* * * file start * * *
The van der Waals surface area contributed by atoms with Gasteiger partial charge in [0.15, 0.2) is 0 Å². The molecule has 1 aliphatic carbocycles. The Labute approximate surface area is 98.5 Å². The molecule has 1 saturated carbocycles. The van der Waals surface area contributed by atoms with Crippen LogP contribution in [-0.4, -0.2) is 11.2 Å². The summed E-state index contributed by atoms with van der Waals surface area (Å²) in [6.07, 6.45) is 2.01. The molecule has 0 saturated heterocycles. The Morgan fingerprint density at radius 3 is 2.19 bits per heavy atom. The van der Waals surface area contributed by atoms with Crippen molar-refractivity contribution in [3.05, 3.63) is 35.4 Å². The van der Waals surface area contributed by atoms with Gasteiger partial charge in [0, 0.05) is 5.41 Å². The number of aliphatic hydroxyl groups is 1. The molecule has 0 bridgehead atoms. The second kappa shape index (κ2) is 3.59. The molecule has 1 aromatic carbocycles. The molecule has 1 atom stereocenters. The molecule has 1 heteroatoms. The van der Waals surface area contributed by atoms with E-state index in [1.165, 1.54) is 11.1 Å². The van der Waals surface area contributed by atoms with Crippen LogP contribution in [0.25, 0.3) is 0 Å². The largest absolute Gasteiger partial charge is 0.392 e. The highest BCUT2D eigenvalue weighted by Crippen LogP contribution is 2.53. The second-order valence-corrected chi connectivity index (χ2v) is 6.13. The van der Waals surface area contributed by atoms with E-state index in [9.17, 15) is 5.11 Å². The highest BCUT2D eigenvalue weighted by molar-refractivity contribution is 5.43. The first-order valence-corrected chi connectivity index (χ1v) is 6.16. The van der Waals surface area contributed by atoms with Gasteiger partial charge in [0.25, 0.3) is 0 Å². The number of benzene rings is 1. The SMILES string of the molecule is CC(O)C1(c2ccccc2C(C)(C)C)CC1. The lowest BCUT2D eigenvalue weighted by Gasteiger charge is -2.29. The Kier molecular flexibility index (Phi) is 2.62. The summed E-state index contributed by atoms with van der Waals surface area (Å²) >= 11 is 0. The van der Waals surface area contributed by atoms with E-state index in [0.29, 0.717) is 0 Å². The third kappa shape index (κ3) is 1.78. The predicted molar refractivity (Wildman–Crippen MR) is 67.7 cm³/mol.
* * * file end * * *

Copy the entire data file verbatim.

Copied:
The van der Waals surface area contributed by atoms with Gasteiger partial charge in [0.15, 0.2) is 0 Å². The molecule has 1 aliphatic carbocycles. The Labute approximate surface area is 98.5 Å². The molecule has 1 saturated carbocycles. The van der Waals surface area contributed by atoms with Crippen LogP contribution in [-0.4, -0.2) is 11.2 Å². The summed E-state index contributed by atoms with van der Waals surface area (Å²) in [6.07, 6.45) is 2.01. The molecule has 0 saturated heterocycles. The Morgan fingerprint density at radius 3 is 2.19 bits per heavy atom. The van der Waals surface area contributed by atoms with Crippen molar-refractivity contribution in [3.05, 3.63) is 35.4 Å². The van der Waals surface area contributed by atoms with Gasteiger partial charge in [0, 0.05) is 5.41 Å². The number of aliphatic hydroxyl groups is 1. The molecule has 0 bridgehead atoms. The second kappa shape index (κ2) is 3.59. The molecule has 1 aromatic carbocycles. The molecule has 1 atom stereocenters. The molecule has 1 heteroatoms. The van der Waals surface area contributed by atoms with E-state index in [1.165, 1.54) is 11.1 Å². The van der Waals surface area contributed by atoms with Crippen LogP contribution in [0.25, 0.3) is 0 Å². The largest absolute Gasteiger partial charge is 0.392 e. The highest BCUT2D eigenvalue weighted by Crippen LogP contribution is 2.53. The second-order valence-corrected chi connectivity index (χ2v) is 6.13. The van der Waals surface area contributed by atoms with E-state index in [9.17, 15) is 5.11 Å². The highest BCUT2D eigenvalue weighted by molar-refractivity contribution is 5.43. The first-order valence-corrected chi connectivity index (χ1v) is 6.16. The van der Waals surface area contributed by atoms with Gasteiger partial charge in [0.25, 0.3) is 0 Å². The number of benzene rings is 1. The SMILES string of the molecule is CC(O)C1(c2ccccc2C(C)(C)C)CC1. The lowest BCUT2D eigenvalue weighted by Gasteiger charge is -2.29. The Kier molecular flexibility index (Phi) is 2.62. The summed E-state index contributed by atoms with van der Waals surface area (Å²) >= 11 is 0. The van der Waals surface area contributed by atoms with E-state index in [0.29, 0.717) is 0 Å². The third kappa shape index (κ3) is 1.78. The predicted molar refractivity (Wildman–Crippen MR) is 67.7 cm³/mol.